by Gary Corwin
The essential flaw in most campaigns for social justice has its origin in a mistaken assumption that there is no justice unless there is equality of outcomes.
I confess that I have never liked the term “social justice” very much. While many fine people with pure motives use it all the time, it has also been used by tyrants seeking to enslave their own people and others. The adjective “social” implies to me that the measure of justice is what people on the horizontal plane determine it to be—the standard society has set. Biblical justice, on the other hand, places the justice issue on the vertical plane of what God, in his perfection, has determined is right and just.
Justice on the vertical plane is also about what God has ordained for human beings made in his image. He has made them, and he has established the standard for justice among them. They are, as the United States Declaration of Independence has so eloquently stated, “… created equal … endowed by their Creator with certain unalienable Rights, that among these are Life, Liberty, and the pursuit of Happiness.” One of the implications of this truth is that justice is about freedom—freedom to be all God has created us to be, in all our shared humanity to be sure, but also in all our unique and individual personhood. This, in turn, suggests that outcomes and contributions will vary. As history has shown, and as the flower and insect world attest, our God is a God who loves variety.
The essential flaw in most campaigns for social justice has its origin in a mistaken assumption that there is no justice unless there is equality of outcomes. This is not to say, of course, that there is no obligation to mercy and generosity. Clearly there is. But equality of opportunity, at least to the extent that talent, energy, and ambition will allow, and not outcomes, should be the measure of justice.
There would be no need for the tenth Commandment against coveting if equality of outcome were the standard. On the contrary, it would be those possessing that which is coveted that would be in the wrong, because they have breached the social standards of equality.
The chief antithesis to justice in biblical terms is not inequality of outcomes, or breaches to ephemeral cultural mores. Instead, it’s about exploitation—of the poor, the weak, the orphan, the widow, and a lack of showing mercy and care toward them. This must be resisted in one’s personal life and in one’s circle of influence; it must also be resisted in its systemic manifestations through the corridors of power in government, commerce, or other institutions, including the church. Exploitation is horrible, but it is simple to define—whatever the context, it is the powerful taking advantage of the non-powerful for self-aggrandizement, or simply because they can.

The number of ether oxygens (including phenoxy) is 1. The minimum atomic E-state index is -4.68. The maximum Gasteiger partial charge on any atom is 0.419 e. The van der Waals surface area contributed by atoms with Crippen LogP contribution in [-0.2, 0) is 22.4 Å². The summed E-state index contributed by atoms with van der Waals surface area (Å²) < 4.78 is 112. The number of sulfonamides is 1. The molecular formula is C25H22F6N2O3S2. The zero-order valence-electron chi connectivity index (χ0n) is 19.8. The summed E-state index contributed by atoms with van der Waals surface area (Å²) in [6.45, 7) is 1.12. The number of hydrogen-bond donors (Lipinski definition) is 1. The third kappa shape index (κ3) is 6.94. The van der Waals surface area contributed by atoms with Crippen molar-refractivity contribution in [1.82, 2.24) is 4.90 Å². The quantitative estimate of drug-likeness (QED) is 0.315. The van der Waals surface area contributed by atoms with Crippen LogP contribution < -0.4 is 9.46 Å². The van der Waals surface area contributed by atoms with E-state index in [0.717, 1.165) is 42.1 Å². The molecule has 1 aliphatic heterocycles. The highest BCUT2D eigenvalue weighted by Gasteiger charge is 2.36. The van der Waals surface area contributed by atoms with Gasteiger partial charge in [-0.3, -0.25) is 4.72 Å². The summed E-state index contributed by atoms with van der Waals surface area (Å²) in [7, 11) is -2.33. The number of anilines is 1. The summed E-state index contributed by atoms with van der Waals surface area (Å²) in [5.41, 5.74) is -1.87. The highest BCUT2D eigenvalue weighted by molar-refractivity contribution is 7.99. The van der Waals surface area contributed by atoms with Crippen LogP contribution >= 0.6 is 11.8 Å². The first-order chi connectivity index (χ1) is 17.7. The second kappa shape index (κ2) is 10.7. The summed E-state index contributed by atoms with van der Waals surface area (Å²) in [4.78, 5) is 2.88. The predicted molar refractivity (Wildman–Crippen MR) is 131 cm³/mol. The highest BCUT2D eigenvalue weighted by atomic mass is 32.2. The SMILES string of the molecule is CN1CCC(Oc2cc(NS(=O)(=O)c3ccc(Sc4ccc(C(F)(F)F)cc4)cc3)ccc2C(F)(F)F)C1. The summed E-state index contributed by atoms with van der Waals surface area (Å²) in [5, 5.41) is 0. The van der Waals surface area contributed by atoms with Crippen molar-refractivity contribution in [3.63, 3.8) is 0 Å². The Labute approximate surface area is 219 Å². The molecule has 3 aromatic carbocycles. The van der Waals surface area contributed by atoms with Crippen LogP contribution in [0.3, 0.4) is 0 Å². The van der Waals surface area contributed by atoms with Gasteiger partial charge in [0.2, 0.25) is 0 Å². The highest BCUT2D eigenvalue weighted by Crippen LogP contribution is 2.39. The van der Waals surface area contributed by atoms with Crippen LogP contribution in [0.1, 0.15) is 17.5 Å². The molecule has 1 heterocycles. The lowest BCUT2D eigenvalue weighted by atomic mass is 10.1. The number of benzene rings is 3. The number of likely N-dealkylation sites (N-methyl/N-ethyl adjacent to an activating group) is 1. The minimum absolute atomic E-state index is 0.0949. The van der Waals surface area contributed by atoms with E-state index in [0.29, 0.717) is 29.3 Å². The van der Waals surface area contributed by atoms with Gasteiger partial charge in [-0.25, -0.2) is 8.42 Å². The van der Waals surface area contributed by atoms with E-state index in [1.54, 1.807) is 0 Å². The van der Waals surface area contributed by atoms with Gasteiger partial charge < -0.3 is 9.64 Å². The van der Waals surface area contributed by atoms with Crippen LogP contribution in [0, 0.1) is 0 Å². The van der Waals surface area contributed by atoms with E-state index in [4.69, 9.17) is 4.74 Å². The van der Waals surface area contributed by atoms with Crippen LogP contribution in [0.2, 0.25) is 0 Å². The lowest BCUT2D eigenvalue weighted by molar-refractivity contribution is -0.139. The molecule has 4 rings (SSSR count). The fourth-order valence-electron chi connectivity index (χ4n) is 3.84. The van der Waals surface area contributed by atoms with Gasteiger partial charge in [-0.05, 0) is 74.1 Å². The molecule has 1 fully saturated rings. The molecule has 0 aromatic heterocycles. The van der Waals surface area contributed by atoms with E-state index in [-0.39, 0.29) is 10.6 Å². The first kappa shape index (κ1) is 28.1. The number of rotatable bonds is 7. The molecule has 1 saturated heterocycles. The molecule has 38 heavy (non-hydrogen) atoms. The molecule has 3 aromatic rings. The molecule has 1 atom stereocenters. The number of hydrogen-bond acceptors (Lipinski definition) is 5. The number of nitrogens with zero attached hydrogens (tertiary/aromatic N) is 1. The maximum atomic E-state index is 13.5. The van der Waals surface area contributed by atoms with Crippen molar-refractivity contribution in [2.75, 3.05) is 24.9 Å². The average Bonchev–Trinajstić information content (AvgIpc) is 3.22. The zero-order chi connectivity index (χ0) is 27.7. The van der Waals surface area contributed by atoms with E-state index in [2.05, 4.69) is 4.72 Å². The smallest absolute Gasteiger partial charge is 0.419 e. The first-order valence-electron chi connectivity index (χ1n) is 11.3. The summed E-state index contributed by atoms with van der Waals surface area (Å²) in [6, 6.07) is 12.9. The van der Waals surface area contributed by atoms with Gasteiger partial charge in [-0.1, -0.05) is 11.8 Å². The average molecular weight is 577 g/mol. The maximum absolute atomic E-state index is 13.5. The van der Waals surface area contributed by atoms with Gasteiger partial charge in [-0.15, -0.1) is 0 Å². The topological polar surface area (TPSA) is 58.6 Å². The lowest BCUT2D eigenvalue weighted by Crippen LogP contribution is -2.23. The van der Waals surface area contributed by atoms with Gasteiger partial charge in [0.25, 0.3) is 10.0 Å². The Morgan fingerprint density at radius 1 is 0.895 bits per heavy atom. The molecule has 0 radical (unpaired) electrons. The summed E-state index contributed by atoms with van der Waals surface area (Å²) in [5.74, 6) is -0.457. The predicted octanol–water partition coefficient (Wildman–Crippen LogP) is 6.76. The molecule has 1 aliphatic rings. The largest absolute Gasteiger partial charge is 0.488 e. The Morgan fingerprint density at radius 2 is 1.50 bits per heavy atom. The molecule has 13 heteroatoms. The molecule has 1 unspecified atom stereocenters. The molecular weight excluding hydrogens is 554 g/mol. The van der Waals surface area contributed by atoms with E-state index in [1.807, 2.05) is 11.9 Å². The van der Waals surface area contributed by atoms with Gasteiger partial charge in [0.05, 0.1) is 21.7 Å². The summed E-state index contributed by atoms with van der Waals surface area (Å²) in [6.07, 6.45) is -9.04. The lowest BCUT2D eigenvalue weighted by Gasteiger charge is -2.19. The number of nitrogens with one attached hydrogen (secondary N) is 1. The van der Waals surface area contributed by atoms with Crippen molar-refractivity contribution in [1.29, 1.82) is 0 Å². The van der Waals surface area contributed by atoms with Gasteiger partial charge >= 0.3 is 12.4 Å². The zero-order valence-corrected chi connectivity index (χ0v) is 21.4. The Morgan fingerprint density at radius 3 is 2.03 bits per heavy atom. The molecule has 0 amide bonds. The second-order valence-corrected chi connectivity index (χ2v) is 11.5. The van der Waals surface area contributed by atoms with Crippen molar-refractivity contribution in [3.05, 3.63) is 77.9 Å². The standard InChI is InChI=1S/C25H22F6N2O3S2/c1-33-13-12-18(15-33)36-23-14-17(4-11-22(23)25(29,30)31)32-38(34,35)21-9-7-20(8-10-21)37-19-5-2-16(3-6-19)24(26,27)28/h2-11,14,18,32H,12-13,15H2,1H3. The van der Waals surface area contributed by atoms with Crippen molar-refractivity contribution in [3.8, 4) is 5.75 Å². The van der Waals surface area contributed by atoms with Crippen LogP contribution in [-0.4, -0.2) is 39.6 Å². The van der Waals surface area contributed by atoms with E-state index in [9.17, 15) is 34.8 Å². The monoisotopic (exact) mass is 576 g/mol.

So how, in general terms, do the biblical commands to “do justice” relate to the great mission task “to make disciples of all nations/peoples?” I would suggest three ideas. First, each is a reflection of who God is. He is just, and he is also loving and merciful, “desiring all to come to repentance” (2 Peter 3:9). With regard to both justice and mission, he expects his followers to be imitators of him (Eph. 5:1), simply because he is the standard of excellence and what is right, and he has made us in his image. Beyond that, all his redeemed are reborn explicitly for the purpose of conformity to the image of his Son (Rom. 8:29).
Second, justice is intimately connected to the gospel of Christ. Remember Jesus’ response to John’s disciples concerning whether he was the one promised: “Tell John … the blind receive their sight and the lame walk … and the poor have good news preached to them” (Matt. 11:5). Where the kingdom has truly come, there are both disciples and doers of justice walking the earth in the same bodies, and they are promoting both justice and grace. One only need think of those like William Wilberforce and William Carey to recognize how intertwined those two emphases can be. Justice and grace are not antithetical in the lives of God’s people, but they are different. One provides the roadmap to godliness; the other provides the power to make the journey possible.
Third, in the kingdom, systemic and institutional justice in the present age is not the highest priority; making disciples who are redeemed and transformed is. This is not to paint societal justice as unimportant, however. It is on every redeemed person’s “to do” list as part of what it means to be a “new creation” (2 Cor. 5:17). The point, though, is that it follows as a corporate expression of a lot of individual transformations. These, in turn, lead to communities of faith know as churches—the establishment of which is the task of mission and the prerequisite for sustainable justice.
Establishing justice that works, however, is not possible in tandem with naivety about the human condition, even when it is redeemed humanity in view. Checks and balances are needed to address human frailty and sin, and are as essential to any systemic and institutional scheme to establish justice as the good intentions that motivate them. There is much more that could be said about the particular challenges that accompany the pursuit of justice and mission, but we shall have to address some of those next time.
Gary Corwin is associate editor of EMQ and staff missiologist with the international office of Serving in Mission (SIM).
EMQ, Vol. 46, No. 3, pp. 264-265. Copyright © 1965 Evangelism and Missions Information Service (EMIS). All rights reserved. Not to be reproduced or copied in any form without written permission from EMIS.